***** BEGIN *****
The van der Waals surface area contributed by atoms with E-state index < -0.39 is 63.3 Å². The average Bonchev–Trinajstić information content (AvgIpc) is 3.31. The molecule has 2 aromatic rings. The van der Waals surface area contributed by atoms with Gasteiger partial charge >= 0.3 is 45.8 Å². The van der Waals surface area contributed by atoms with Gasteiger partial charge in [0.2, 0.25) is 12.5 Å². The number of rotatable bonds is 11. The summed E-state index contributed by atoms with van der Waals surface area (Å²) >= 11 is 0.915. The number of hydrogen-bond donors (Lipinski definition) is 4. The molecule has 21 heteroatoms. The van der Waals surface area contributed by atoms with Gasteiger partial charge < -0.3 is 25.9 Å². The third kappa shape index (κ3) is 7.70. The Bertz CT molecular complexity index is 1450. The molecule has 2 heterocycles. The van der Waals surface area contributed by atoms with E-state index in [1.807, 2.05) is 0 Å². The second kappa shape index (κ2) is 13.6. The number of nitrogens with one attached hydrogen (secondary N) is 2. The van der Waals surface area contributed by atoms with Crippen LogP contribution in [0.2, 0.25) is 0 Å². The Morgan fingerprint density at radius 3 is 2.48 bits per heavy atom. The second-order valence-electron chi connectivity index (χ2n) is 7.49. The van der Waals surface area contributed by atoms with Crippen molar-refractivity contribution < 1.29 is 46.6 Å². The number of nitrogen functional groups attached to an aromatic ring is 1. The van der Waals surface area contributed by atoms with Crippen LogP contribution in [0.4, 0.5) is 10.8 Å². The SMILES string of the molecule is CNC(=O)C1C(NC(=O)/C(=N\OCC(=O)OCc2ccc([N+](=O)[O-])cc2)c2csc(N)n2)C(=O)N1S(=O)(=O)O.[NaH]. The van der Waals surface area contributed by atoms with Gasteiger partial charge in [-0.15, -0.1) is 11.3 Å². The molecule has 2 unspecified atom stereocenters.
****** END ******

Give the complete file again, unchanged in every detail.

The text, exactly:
The van der Waals surface area contributed by atoms with E-state index < -0.39 is 63.3 Å². The average Bonchev–Trinajstić information content (AvgIpc) is 3.31. The molecule has 2 aromatic rings. The van der Waals surface area contributed by atoms with Gasteiger partial charge >= 0.3 is 45.8 Å². The van der Waals surface area contributed by atoms with Gasteiger partial charge in [0.2, 0.25) is 12.5 Å². The number of rotatable bonds is 11. The summed E-state index contributed by atoms with van der Waals surface area (Å²) >= 11 is 0.915. The number of hydrogen-bond donors (Lipinski definition) is 4. The molecule has 21 heteroatoms. The van der Waals surface area contributed by atoms with Gasteiger partial charge < -0.3 is 25.9 Å². The third kappa shape index (κ3) is 7.70. The Bertz CT molecular complexity index is 1450. The molecule has 2 heterocycles. The van der Waals surface area contributed by atoms with E-state index in [1.807, 2.05) is 0 Å². The second kappa shape index (κ2) is 13.6. The number of nitrogens with one attached hydrogen (secondary N) is 2. The van der Waals surface area contributed by atoms with Crippen LogP contribution in [0.2, 0.25) is 0 Å². The Morgan fingerprint density at radius 3 is 2.48 bits per heavy atom. The second-order valence-electron chi connectivity index (χ2n) is 7.49. The van der Waals surface area contributed by atoms with Crippen molar-refractivity contribution < 1.29 is 46.6 Å². The number of nitrogen functional groups attached to an aromatic ring is 1. The van der Waals surface area contributed by atoms with Crippen LogP contribution in [0.4, 0.5) is 10.8 Å². The SMILES string of the molecule is CNC(=O)C1C(NC(=O)/C(=N\OCC(=O)OCc2ccc([N+](=O)[O-])cc2)c2csc(N)n2)C(=O)N1S(=O)(=O)O.[NaH]. The van der Waals surface area contributed by atoms with Gasteiger partial charge in [-0.15, -0.1) is 11.3 Å². The molecule has 2 unspecified atom stereocenters.